Antibiotic Therapy in Community-Acquired Pneumonia: Switch and Step Down Therapy

Hugh A. Cassiere, MD, Winthrop University Hospital


Medscape General Medicine. 1998;1(3) 

In This Article

Editorial Comment

Reducing Hospital Length of Stay in the Treatment of Community-Acquired Pneumonia

Patient preference and healthcare provider demands have altered the treatment of community-acquired pneumonia (CAP). Clinical studies have demonstrated that fewer hospital admissions and shorter hospital stays for pneumonia treatment can be instituted without compromising patient outcome.

Intravenous antibiotic therapy can clear bacteremia and the high serum levels permit penetration of antibiotics into infected lung tissue. Oral antibiotic administration results in lower serum antibiotic levels, but due to the highly vascular nature of the lung, the pharmacologic levels are adequate to treat the infection provided there is no collection (abscess, necrotizing pneumonia with areas of tissue breakdown or empyema) or spread of the infection outside of the lung. Patients are typically discharged one day after the initiation of oral therapy.[1,2]

Fewer Admissions -- Deciding who to admit. The first step in the process of decreasing hospital days of care for the treatment of pneumonia is to prevent unnecessary hospital admissions. Pneumonia patients can be classified as low risk or high risk for complications on the basis of multiple predictive factors; low risk patients can be treated at home with good follow-up care. Prospective studies have validated independent risks for complications based on age, medical comorbidities, physical findings, laboratory abnormalities, and socioeconomic factors.[3,4,5]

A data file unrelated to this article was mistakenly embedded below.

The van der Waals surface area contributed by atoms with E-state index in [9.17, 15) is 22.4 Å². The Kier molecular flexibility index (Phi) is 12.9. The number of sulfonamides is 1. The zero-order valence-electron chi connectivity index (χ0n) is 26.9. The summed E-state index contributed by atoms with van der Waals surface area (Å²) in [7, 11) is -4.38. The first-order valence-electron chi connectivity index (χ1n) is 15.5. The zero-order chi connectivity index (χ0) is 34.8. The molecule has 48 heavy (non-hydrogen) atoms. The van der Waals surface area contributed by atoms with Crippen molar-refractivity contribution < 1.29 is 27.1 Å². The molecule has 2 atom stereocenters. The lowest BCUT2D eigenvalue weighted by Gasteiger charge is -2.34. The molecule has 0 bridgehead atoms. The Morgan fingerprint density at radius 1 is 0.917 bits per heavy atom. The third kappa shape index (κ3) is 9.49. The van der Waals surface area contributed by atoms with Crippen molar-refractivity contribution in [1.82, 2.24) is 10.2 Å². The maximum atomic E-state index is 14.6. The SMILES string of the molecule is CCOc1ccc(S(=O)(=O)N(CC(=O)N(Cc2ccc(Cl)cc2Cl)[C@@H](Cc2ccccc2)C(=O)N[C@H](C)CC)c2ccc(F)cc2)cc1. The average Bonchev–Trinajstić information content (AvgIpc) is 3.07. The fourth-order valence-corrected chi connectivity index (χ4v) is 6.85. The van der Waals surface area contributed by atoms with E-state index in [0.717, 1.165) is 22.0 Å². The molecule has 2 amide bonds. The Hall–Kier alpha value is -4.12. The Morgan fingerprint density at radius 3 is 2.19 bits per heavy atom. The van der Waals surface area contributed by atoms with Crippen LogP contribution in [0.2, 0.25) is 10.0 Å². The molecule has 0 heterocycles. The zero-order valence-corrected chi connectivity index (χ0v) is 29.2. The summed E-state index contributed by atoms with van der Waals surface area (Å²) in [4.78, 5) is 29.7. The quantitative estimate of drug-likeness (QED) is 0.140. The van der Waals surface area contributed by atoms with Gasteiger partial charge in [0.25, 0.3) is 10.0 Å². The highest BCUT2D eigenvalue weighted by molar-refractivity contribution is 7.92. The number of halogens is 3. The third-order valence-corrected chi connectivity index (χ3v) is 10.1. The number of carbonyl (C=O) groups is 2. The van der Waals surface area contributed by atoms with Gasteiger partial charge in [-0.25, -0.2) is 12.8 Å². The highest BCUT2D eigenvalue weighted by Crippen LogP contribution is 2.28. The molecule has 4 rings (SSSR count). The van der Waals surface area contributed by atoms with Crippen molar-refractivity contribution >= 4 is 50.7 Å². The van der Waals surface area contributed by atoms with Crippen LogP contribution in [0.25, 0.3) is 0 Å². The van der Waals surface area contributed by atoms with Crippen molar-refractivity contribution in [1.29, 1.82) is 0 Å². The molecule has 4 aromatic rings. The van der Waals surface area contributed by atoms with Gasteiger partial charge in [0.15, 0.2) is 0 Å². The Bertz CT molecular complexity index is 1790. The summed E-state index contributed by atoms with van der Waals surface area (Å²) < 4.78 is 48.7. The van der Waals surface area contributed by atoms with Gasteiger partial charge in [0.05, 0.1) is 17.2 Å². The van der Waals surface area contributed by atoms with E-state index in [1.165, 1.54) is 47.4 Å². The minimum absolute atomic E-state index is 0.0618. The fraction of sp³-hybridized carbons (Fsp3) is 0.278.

Fine and colleagues[5] developed a prediction rule which delineates weighted risk characteristics related to morbidity and mortality in community-acquired pneumonia. This rule was validated in both inpatient and outpatient populations and uses two steps to assign patients to one of five risk classes based on the number of risk factors. To determine what the risk factors are and how they come together to formulate a risk score, click on the "Clinical Calculator" in the "Related Medscape Resources" listed in the sidebar of this Web page. The calculator was developed by the editors at Medscape based upon Dr. Fine's paper.

To treat CAP in the home setting, appropriate support for patient care is required, as well as assurance that the patient will be compliant with medication instructions and that withdrawal from alcohol or drugs will not be an issue. In a survey of 159 patients treated for CAP, 80% expressed a preference for home treatment and 74% stated that they would be willing to pay an average of 24% of 1 month's household income to be assured of this option.[1]

Timing the switch. In this issue of Medscape Respiratory Care, Dr. Cassiere reviews switch and step-down therapy for hospitalized patients with CAP. He states that oral therapy can be started once the patient has a clinical response to IV therapy and he makes the important point that assessment of clinical stability (CS) should be "ongoing rather than static."